With the advent of the internet, we may feel like we are living in some form of global village. But if we allow that to translate into a belief that we are all the same, we will find ourselves running into problems. Each culture is different and these lead to differences in value. So when we try to communicate with one another, if we misread those cultural values, we can readily end up with misunderstandings, disputes, or conflict.
Dutch engineer and social scientist, Geert Hofstede, studied the systematic differences in national cultures and identified four, then five, then six dimensions on which to describe those differences.
Hostede was born in 1928, and grew up in The Hague, in the Netherlands. Although he went to study for an MSc in Mechanical Engineering at Delft University, in 1953, he had already had early experiences travelling to England and Indonesia, after technical college, which were to put him on the track of study cultures as a social psychologist. It was in post war England that he describes experiencing culture shock – his surprise at the difference between England and Holland, despite the geographic proximity and shared historical experiences.
After University, Hofstede spent two years with the Dutch army, and then ten in three commercial organisations, learning the craft of management. The third of these was IBM, where he founded the Personnel Research Department in 1965, which he led until 1971. It was during this time that he studied part-time for his PhD in Social Psychology at Groningen University.
It was also during this time that he gathered data on values and cultural outlook from 100,000 IBM employees around the world. This was to form the basis of his research, first published in Hofstede’s 1980 book, Culture’s Consequences. This compared cultural norms, behaviours and values across different countries. He originally identified 4 dimensions, which he later increased to five.
In 1980, he co-founded the Institute for Research on Intercultural Cooperation, which is now located at Tilburg University. He was its first director, until he retired in 1993.
Just before retirement, he revisited his research and the IBM data, writing Cultures and Organizations: Software of the Mind with Gert Jan Hofstede and Michael Minkov. Minkov’s own work led the group to include a sixth cultural dimension.
Hofstede’s Cultural Dimensions
Hofstede originally described four cultural dimensions, which he expanded to six incorporating research by Michael Harris Bond into long-term orientation, and Michael Minkov into indulgence and restraint.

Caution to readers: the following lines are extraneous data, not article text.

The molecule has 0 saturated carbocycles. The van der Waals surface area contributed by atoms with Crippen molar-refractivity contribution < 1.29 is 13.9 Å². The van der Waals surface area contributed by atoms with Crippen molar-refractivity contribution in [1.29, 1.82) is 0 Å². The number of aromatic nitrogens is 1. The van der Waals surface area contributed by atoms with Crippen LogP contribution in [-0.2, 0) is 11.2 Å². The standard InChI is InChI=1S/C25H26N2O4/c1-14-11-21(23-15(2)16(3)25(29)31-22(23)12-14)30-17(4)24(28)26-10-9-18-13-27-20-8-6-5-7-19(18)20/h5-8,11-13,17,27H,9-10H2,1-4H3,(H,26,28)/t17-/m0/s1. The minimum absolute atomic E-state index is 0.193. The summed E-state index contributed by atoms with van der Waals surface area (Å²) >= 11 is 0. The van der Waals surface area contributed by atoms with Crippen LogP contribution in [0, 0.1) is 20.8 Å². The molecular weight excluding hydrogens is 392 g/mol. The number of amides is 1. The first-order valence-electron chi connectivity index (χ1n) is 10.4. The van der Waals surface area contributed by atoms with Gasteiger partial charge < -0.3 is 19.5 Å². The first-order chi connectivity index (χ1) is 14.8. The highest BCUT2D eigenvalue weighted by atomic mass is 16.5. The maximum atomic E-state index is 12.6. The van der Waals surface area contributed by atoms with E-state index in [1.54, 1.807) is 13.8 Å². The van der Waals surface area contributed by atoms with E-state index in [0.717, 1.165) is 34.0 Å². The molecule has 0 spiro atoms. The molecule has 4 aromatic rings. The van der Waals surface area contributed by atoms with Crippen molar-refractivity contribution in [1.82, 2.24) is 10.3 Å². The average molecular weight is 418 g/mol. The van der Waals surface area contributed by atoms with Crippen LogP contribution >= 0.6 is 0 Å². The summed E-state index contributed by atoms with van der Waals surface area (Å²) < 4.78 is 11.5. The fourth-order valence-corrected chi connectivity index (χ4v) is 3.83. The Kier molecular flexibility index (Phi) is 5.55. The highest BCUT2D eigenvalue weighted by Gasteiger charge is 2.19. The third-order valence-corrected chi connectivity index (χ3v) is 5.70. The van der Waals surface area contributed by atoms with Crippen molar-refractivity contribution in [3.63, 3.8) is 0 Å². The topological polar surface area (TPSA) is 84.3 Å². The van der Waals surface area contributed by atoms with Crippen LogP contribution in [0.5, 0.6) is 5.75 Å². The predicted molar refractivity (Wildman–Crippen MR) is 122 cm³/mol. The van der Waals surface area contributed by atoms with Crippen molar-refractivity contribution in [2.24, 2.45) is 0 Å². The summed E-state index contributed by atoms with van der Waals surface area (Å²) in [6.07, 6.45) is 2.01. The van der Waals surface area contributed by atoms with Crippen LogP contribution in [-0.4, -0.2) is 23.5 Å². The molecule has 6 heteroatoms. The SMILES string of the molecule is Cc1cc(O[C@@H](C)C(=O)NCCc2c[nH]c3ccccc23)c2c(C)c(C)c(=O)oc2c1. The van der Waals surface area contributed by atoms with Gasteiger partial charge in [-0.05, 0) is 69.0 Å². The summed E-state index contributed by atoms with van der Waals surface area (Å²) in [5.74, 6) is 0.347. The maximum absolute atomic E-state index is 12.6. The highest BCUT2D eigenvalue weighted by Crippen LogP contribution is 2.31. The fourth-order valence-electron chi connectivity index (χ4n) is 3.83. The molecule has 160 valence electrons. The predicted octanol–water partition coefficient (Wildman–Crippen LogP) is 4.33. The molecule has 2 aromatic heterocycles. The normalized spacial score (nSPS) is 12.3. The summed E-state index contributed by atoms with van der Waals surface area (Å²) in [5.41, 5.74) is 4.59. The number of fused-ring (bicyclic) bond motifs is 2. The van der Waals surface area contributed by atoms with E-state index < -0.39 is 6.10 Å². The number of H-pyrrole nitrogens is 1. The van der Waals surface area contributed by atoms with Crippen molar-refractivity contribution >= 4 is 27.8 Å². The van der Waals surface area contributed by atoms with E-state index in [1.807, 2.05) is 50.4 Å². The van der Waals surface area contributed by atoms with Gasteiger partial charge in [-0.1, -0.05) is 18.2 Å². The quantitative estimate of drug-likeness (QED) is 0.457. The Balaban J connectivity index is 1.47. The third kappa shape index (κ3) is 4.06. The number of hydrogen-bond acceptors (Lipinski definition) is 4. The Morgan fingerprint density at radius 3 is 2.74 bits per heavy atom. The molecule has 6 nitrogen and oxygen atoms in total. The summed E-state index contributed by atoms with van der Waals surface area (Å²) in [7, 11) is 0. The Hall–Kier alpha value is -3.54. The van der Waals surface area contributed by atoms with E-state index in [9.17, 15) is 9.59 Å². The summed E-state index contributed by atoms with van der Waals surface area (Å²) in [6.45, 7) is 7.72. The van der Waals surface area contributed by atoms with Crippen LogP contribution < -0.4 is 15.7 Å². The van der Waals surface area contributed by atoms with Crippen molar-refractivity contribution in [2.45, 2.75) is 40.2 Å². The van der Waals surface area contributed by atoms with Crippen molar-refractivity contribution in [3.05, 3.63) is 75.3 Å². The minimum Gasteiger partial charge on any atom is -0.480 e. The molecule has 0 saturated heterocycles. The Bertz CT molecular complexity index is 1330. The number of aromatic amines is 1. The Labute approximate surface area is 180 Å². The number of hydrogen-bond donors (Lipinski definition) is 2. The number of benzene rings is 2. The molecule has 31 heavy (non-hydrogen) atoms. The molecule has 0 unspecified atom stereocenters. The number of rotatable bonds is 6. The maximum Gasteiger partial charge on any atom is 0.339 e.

These six cultural dimensions are:
This measures the tendency for society members to prefer being part of a strong group. Western societies such as those of Northern Europe and North America tend to be more individualistic, whilst Latin America and Asia have more collectivist cultures.
Some societies are more tolerant of ambiguity and more accepting of change. Others enforce behavioural norms and regulations strongly, to suppress change. In Europe, Southern and Eastern countries, including Germany, are more avoidant, whilst the Anglophone and Nordic countries are more accepting. Chinese cultures have low scores for uncertainty avoidance.
This measures inequalities of power within the society, and the level of unquestioned authoritarianism. Traditional societies and societies with strong religious adherence seem also to have high scores, such as in Asia, Latin American and Africa. Northern European countries have lower scores.
Masculinity – Femininity
This dimension measures assertiveness, desire for material gain, and tendency to honour competitive personas, against a more empathic, caring and co-operative culture. This varies widely across continents, with Scandinavian countries strongly to the Feminine end of the spectrum, and Anglophone countries strongly Masculine.
Far Eastern countries like China are archetypes of very long range mind-sets, while Africa and the Muslim world, along with Anglophone countries are much shorter term in their outlook.
Indulgence – Self-restraint
This measures the extent to which people seek immediate gratification and pleasure, as opposed to a more disciplined, ascetic outlook, which strongly enforces social norms. Latin America and the Western countries tend to be more indulgent, whilst Asian countries and the Muslim world tend to be more restrained.
Hofstede’s work is not without its stern critics. Whilst I am unqualified to judge it against these, one criticism seems to be self-evidently valid. Hofstede’s original work was based on his IBM survey data. Whilst this did indeed span very many national cultures, the survey set was highly dominated by white collar males – the sales and engineering employees of IBM in the 1960s and 1970s. We have to question the representativeness of that sample.
And, whilst the cultural descriptions Hofstede’s work allocates to different nations ring true; we must also question how far this takes us from stereotyping. However, Hofstede’s work does find practical application in International commerce, particularly in the fields of marketing, communications, and negotiation.
Hofstede’s work has also been applied to organisational cultures, but this seems to be an extension beyond his original research base. For a stronger link to organisational cultures, we need to look at the work of another Dutchman, Fons Trompenaars, whose model of 14 cultural polarities is also widely used.
A Wide-ranging Interview with Geert Hofstede
You may enjoy the Cross Cultural Business Pocketbook.